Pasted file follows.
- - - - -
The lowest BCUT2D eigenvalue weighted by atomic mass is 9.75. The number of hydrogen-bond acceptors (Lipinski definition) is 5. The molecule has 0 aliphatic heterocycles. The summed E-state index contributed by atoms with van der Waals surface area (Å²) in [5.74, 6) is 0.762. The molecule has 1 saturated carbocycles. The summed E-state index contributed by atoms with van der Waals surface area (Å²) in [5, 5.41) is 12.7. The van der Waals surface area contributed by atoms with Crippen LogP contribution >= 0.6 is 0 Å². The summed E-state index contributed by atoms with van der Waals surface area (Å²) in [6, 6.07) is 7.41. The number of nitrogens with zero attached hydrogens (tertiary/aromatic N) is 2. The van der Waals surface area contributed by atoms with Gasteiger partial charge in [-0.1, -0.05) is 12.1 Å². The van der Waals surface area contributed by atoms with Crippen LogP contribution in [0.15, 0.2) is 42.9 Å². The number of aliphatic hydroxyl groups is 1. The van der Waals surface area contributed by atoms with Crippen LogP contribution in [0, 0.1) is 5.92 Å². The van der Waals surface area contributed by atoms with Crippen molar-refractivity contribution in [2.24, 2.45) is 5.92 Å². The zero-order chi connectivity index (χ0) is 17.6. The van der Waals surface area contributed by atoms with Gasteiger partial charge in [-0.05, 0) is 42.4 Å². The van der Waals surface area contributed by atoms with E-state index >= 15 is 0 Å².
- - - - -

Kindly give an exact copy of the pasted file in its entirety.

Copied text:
The lowest BCUT2D eigenvalue weighted by atomic mass is 9.75. The number of hydrogen-bond acceptors (Lipinski definition) is 5. The molecule has 0 aliphatic heterocycles. The summed E-state index contributed by atoms with van der Waals surface area (Å²) in [5.74, 6) is 0.762. The molecule has 1 saturated carbocycles. The summed E-state index contributed by atoms with van der Waals surface area (Å²) in [5, 5.41) is 12.7. The van der Waals surface area contributed by atoms with Crippen LogP contribution >= 0.6 is 0 Å². The summed E-state index contributed by atoms with van der Waals surface area (Å²) in [6, 6.07) is 7.41. The number of nitrogens with zero attached hydrogens (tertiary/aromatic N) is 2. The van der Waals surface area contributed by atoms with Gasteiger partial charge in [-0.1, -0.05) is 12.1 Å². The van der Waals surface area contributed by atoms with Crippen LogP contribution in [0.15, 0.2) is 42.9 Å². The number of aliphatic hydroxyl groups is 1. The van der Waals surface area contributed by atoms with Crippen LogP contribution in [0, 0.1) is 5.92 Å². The van der Waals surface area contributed by atoms with Crippen molar-refractivity contribution in [2.24, 2.45) is 5.92 Å². The zero-order chi connectivity index (χ0) is 17.6. The van der Waals surface area contributed by atoms with Gasteiger partial charge in [-0.05, 0) is 42.4 Å². The van der Waals surface area contributed by atoms with E-state index >= 15 is 0 Å².